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Traversable Wormholes

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posted on Apr, 17 2007 @ 02:27 AM
I'm sure that the topic of Schwarzschild wormholes or Einstein-Rosen bridges have been debated in the past but I would like to get a fresh perspective on where everyone stands concerning the topic.


In physics, a wormhole is a hypothetical topological feature of spacetime that is essentially a 'shortcut' through space and time. A wormhole has at least two mouths which are connected to a single throat. If the wormhole is traversable, matter can 'travel' from one mouth to the other by passing through the throat. While there is no observational evidence for wormholes, spacetimes containing wormholes are known to be valid solutions in general relativity.

The term wormhole was coined by the American theoretical physicist John Wheeler in 1957. However, according to Coleman and Korte, p.199 of 'Hermann Weyl's Raum - Zeit - Materie and a General Introduction to His Scientific Work', Hermann Weyl invented the idea of wormholes in 1921 in connection with his analysis of mass in terms of electromagnetic field energy.

This analysis forces one to consider situations..where there is a net flux of lines of force through what topologists would call a handle of the multiply-connected space and what physicists might perhaps be excused for more vividly terming a ‘wormhole’

– John Wheeler in Annals of Physics

Traversable Wormholes

Traversable wormholes would allow travel from one part of the universe to another part of that same universe very quickly or would allow travel from one universe to another. Wormholes connect two points in spacetime, which means that they would allow travel in time as well as in space. The possibility of traversable wormholes in general relativity was first demonstrated by Kip Thorne and his graduate student Mike Morris in a 1988 paper; for this reason, the type of traversable wormhole they proposed, held open by a spherical shell of exotic matter, is referred to as a Morris-Thorne wormhole. Later, other types of traversable wormholes were discovered as allowable solutions to the equations of general relativity, such as a type held open by cosmic strings which was put forward in a 1989 paper by Matt Visser.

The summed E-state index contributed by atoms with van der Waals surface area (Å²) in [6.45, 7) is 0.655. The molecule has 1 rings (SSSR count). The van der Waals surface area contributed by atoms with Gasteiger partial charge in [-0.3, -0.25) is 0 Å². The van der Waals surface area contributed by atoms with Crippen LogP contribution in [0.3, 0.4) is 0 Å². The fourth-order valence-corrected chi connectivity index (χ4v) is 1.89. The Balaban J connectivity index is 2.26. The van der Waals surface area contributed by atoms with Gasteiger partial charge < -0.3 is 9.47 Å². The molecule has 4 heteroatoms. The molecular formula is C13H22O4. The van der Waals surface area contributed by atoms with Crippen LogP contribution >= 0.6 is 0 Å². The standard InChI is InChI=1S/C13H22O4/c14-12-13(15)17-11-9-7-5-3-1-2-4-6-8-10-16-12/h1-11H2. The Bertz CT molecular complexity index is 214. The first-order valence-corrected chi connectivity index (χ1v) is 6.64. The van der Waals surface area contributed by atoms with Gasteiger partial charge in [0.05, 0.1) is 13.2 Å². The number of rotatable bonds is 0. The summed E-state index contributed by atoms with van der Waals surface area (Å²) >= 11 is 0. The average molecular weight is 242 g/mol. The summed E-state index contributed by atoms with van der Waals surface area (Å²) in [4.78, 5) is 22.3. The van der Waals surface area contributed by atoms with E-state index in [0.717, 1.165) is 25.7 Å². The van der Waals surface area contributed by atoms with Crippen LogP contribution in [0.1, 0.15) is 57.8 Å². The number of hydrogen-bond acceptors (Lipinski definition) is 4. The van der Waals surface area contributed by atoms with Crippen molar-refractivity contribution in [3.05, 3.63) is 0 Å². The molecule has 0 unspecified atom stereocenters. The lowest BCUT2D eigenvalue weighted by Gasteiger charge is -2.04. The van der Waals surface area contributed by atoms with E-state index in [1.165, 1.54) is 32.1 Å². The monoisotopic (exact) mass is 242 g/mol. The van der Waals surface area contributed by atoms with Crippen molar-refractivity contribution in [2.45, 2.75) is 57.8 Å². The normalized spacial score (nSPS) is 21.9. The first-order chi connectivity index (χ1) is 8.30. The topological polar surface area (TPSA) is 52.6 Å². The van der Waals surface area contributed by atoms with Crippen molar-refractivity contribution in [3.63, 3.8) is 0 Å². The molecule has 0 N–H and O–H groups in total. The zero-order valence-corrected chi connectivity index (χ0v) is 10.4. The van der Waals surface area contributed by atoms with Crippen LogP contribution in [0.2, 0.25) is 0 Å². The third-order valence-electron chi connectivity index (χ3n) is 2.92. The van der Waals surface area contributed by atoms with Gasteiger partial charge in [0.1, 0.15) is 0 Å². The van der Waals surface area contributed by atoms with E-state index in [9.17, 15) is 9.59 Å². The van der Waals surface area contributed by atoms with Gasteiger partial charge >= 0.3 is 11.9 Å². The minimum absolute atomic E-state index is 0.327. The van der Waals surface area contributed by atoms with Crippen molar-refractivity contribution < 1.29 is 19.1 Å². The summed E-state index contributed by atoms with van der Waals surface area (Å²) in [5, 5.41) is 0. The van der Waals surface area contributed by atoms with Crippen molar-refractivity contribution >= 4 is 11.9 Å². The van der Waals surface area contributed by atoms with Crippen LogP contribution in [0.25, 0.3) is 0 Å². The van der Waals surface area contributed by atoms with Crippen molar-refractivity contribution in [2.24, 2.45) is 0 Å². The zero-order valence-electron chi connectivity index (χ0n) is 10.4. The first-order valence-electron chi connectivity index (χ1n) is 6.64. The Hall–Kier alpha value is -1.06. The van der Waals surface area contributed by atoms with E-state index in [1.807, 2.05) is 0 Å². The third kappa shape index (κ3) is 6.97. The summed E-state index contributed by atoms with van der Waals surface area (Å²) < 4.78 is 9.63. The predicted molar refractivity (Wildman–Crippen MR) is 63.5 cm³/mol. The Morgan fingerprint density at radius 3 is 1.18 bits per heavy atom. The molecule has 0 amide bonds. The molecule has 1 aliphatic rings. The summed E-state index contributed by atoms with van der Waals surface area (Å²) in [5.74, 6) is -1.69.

"By journeying through a wormhole, you could travel between the two regions faster than a beam of light would be able to if it moved through normal space-time".

-Stephen Hawking

I'm especially interested in the concept of using such wormholes for space travel and exploration. I understand that the Idea is still in it's infancy and that most scientists would label it as impossible due to the theory that the size of the opening in the wormhole, as we understand it, is too small to allow the entry of spcaecraft or even humans and it's not staible enough to even allow one photon of light to pass through it before it would close.

In 1988 Michael Morris and Kip Thorne may have come up with a theory on how to stabalize a wormhole. They theorize that a region of negative-mass energy was needed in the wormholes "throat". This negative energy can be created by using the Casimir effect, which is basically a quantum effect in which long-wave length vacuum fluctuations are suppressed in a region between conducting surfaces. The problem that lies with this theory is that the consensus among physicists is that the use of negative energy to contruct a wormhole with normal matter is impossible.

I'd be interested in the views and opions from anyone concerning this debate on wormhole physics and if space/time travel could be accomplished.



posted on Apr, 17 2007 @ 01:22 PM
First thing first, Empyrean Madness that was a great post, i really enjoyed reading it. But how can you travel in time when time is out creation. Time is ours, if we say 100 million years ago, that is our 100 million years, maybe at one point the sun took 25 or 22 hours to do a full rotaion, there for we would be off by a long way. I know we can travel billi-seconds into the futrure fomr that whole atomic clock test, but back in time ? i atin to sure to be honest. But i think that traveling form one far off point to another very fast through "subspace"* is very very likly, be good to see others in the omni/uni verse, maybe shut up the skeptics for once.